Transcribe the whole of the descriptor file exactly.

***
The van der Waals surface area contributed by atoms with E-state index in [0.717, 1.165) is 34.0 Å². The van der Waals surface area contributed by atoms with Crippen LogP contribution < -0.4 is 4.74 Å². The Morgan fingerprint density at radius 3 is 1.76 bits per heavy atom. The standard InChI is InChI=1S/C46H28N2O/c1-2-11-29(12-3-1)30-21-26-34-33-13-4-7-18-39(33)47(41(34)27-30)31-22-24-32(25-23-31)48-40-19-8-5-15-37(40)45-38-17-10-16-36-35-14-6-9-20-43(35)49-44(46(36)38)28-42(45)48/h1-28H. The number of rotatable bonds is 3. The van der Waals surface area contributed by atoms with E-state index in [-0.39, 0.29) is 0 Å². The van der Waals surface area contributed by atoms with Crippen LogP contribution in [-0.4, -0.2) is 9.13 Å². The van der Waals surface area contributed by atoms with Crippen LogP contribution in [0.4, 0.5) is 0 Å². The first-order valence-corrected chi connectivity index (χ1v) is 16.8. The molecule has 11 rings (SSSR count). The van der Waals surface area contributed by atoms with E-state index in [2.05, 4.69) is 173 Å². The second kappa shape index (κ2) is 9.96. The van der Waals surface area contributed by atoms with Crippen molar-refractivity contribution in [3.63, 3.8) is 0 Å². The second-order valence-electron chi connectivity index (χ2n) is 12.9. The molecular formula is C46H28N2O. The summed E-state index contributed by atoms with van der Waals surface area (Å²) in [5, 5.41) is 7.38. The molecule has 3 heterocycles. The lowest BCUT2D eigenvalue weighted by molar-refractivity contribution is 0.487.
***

The van der Waals surface area contributed by atoms with E-state index in [0.717, 1.165) is 34.0 Å². The van der Waals surface area contributed by atoms with Crippen LogP contribution < -0.4 is 4.74 Å². The Morgan fingerprint density at radius 3 is 1.76 bits per heavy atom. The standard InChI is InChI=1S/C46H28N2O/c1-2-11-29(12-3-1)30-21-26-34-33-13-4-7-18-39(33)47(41(34)27-30)31-22-24-32(25-23-31)48-40-19-8-5-15-37(40)45-38-17-10-16-36-35-14-6-9-20-43(35)49-44(46(36)38)28-42(45)48/h1-28H. The number of rotatable bonds is 3. The van der Waals surface area contributed by atoms with E-state index in [-0.39, 0.29) is 0 Å². The van der Waals surface area contributed by atoms with Crippen LogP contribution in [-0.4, -0.2) is 9.13 Å². The van der Waals surface area contributed by atoms with Crippen LogP contribution in [0.4, 0.5) is 0 Å². The first-order valence-corrected chi connectivity index (χ1v) is 16.8. The molecule has 11 rings (SSSR count). The van der Waals surface area contributed by atoms with E-state index in [2.05, 4.69) is 173 Å². The second kappa shape index (κ2) is 9.96. The van der Waals surface area contributed by atoms with Crippen molar-refractivity contribution in [3.63, 3.8) is 0 Å². The second-order valence-electron chi connectivity index (χ2n) is 12.9. The molecular formula is C46H28N2O. The summed E-state index contributed by atoms with van der Waals surface area (Å²) in [5, 5.41) is 7.38. The molecule has 3 heterocycles. The lowest BCUT2D eigenvalue weighted by molar-refractivity contribution is 0.487.